How to build a world-wide classroom

Freshly minted 3M Teaching Fellow Sara Harris is using a MOOC to align climate policy with science

Photograph by Simon Hayter

Photograph by Simon Hayter

Sara Harris’s mission is to shake up the usual method of science education, which she describes as, “listen, write notes and try to make sense of it later.” Instead, the senior instructor in earth, ocean and atmospheric sciences at the University of British Columbia wants her students to make sense of the material before they leave class.

“I’m constantly rethinking what I want my students to get out of my classes, whether what I tried worked, and how I can make it better,” says Harris, who is one of 10 winners of this year’s 3M National Teaching Fellowship.

In large introductory classes, Harris’s students work on activities and worksheets in small groups. When they get stumped on a question or concept—which is frustrating if they’re at home alone and studying—it’s a great opportunity to learn, especially when there’s a teacher in the room to guide them. By the time they leave class, the students know what they don’t know, and what they need to spend the most time on when they study.

Harris dipped her toes into alternative science education during a seven-year “super-fun” stint at the Sea Education Association, a Massachusetts-based program that teaches environmental studies to university students at sea. “It was totally different than most of the classes at UBC. Everybody was on a 40-m boat for six weeks together,” Harris says.

Always in search of novel education approaches, Harris’s most ambitious project involves thousands of students from dozens of countries and a huge variety of backgrounds: She co-teaches a massive open online course (MOOC) called Climate Literacy: Navigating Climate Change Conversations, with University of  Waterloo environmental management professor Sarah Burch.

The class, which is hosted on the platform Coursera, uses short lectures, readings, weekly quizzes and discussion threads to teach participants how to communicate about climate change in a well-informed way. The goal is to have “enough of the science background, so you can tell if your policy solutions align with the science,” Harris says. “There are wacky policy solutions that people espouse if they don’t know the science. As an expert, you forget the things you used to know, and the kind of wacky ideas you used to have.”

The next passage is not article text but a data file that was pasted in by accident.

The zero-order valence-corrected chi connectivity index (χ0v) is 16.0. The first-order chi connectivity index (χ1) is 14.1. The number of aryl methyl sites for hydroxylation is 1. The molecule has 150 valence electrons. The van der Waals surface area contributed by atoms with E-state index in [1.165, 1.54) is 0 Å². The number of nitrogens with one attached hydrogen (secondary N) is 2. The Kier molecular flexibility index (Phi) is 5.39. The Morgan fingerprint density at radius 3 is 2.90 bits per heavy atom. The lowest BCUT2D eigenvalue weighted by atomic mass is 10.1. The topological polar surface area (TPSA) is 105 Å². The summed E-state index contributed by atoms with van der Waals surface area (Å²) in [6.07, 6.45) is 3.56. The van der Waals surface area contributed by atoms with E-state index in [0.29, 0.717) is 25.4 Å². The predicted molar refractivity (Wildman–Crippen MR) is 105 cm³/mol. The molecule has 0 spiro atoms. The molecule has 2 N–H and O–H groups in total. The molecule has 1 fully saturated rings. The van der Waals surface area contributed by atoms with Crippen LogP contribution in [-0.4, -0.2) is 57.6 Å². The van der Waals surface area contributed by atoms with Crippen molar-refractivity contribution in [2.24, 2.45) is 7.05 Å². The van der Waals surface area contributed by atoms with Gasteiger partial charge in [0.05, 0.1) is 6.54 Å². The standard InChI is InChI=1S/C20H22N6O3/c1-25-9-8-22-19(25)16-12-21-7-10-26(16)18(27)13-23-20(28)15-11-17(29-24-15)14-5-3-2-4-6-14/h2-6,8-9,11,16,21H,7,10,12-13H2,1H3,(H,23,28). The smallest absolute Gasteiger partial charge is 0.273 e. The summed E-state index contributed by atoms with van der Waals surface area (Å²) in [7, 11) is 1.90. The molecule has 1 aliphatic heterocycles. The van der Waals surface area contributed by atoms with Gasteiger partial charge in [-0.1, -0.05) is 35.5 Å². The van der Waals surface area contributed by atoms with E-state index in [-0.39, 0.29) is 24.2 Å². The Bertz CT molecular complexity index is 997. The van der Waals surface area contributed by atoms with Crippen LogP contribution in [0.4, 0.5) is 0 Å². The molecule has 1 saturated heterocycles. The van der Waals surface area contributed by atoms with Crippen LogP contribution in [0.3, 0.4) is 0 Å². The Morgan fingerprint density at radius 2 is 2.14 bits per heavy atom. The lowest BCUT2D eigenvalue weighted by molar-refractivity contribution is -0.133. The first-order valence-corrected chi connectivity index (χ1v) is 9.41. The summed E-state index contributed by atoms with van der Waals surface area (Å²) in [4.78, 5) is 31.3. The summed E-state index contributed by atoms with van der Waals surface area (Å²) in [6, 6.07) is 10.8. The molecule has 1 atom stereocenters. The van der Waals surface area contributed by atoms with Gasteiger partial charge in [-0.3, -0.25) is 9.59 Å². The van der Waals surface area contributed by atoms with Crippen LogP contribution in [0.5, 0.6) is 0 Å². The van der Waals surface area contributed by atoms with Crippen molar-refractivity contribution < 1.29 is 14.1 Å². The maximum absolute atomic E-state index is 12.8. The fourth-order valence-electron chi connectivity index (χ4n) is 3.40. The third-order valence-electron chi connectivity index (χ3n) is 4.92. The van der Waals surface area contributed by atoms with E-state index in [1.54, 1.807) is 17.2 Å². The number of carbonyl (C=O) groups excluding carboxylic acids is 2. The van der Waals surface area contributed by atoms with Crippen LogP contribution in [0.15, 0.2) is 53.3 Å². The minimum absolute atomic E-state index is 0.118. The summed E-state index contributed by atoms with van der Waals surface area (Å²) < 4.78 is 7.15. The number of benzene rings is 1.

Together, the students made a crowd-sourced climate map of the world, applying their new knowledge to describe and analyze climatic changes happening around them. At a glance, it shows how the roiling climate has affected wine producers in Colorado, disaster preparedness in the Philippines, and a community garden’s growth in New Zealand.

Even the climate-change deniers who signed up out of spite had something to contribute. “That was fascinating, because it was a little online laboratory for how engagement works,” Harris says.

Related: Meet this year’s 3M Teaching Fellows

Taking teaching “beyond the walls of the institution and out into the community” is a value that the 3M teaching fellowships want to reward, says Robert Lapp, a Mount Allison University English professor, 2008 3M fellow, and president of the Society for Teaching and Learning in Higher Education, which gives out the award.

Bärbel Winkler, who lives in Germany, took the MOOC the first time it was offered. During the second session, she volunteered as a community teaching assistant, responding to students’ questions and monitoring the discussion forums.

“The most interesting thing was getting a chance to write about climate, and have that peer-reviewed by other students in the course. You get to see if what you have written makes sense to others,” Winkler says. “I learned about parts of the globe that I never thought about before.”

“Sara chimed in when we had questions,” Winkler added.

Harris made a conscious decision to focus on teaching rather than research, though she does study—what else?—evidence-based science education. She learned many of the techniques she uses through the Carl Wieman Science Education Initiative at UBC, and now supervises student-researchers such as Alison Jolley, whose undergraduate thesis was on post-secondary geology education. Harris has a light touch as a supervisor, and likes to give high-achieving students a problem to solve and the time and space to figure it out on their own.

“That supervisory experience, for me, is what has shaped my career,” says Jolley, who is now studying for her Ph.D., focusing on science education, in New Zealand. “I learned how much of a difference you can make [as a teacher] by coming to class excited, and conveying your own passions and interests to your students.”


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